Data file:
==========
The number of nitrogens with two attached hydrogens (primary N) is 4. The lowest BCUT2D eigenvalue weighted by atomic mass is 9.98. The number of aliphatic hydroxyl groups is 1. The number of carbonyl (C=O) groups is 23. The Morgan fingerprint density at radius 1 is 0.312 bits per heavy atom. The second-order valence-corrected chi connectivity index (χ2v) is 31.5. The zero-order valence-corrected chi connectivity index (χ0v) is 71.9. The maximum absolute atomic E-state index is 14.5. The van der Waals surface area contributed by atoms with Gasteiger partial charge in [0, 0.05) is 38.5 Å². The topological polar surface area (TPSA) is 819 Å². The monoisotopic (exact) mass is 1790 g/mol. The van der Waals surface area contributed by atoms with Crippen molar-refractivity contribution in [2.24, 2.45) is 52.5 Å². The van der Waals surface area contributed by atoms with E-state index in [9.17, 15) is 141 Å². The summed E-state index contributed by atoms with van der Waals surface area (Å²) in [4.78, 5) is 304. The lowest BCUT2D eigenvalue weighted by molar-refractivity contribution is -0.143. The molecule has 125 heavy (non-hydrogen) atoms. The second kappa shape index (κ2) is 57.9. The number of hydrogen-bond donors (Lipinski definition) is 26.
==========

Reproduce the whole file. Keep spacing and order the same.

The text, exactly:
The number of nitrogens with two attached hydrogens (primary N) is 4. The lowest BCUT2D eigenvalue weighted by atomic mass is 9.98. The number of aliphatic hydroxyl groups is 1. The number of carbonyl (C=O) groups is 23. The Morgan fingerprint density at radius 1 is 0.312 bits per heavy atom. The second-order valence-corrected chi connectivity index (χ2v) is 31.5. The zero-order valence-corrected chi connectivity index (χ0v) is 71.9. The maximum absolute atomic E-state index is 14.5. The van der Waals surface area contributed by atoms with Gasteiger partial charge in [0, 0.05) is 38.5 Å². The topological polar surface area (TPSA) is 819 Å². The monoisotopic (exact) mass is 1790 g/mol. The van der Waals surface area contributed by atoms with Crippen molar-refractivity contribution in [2.24, 2.45) is 52.5 Å². The van der Waals surface area contributed by atoms with E-state index in [9.17, 15) is 141 Å². The summed E-state index contributed by atoms with van der Waals surface area (Å²) in [4.78, 5) is 304. The lowest BCUT2D eigenvalue weighted by molar-refractivity contribution is -0.143. The molecule has 125 heavy (non-hydrogen) atoms. The second kappa shape index (κ2) is 57.9. The number of hydrogen-bond donors (Lipinski definition) is 26.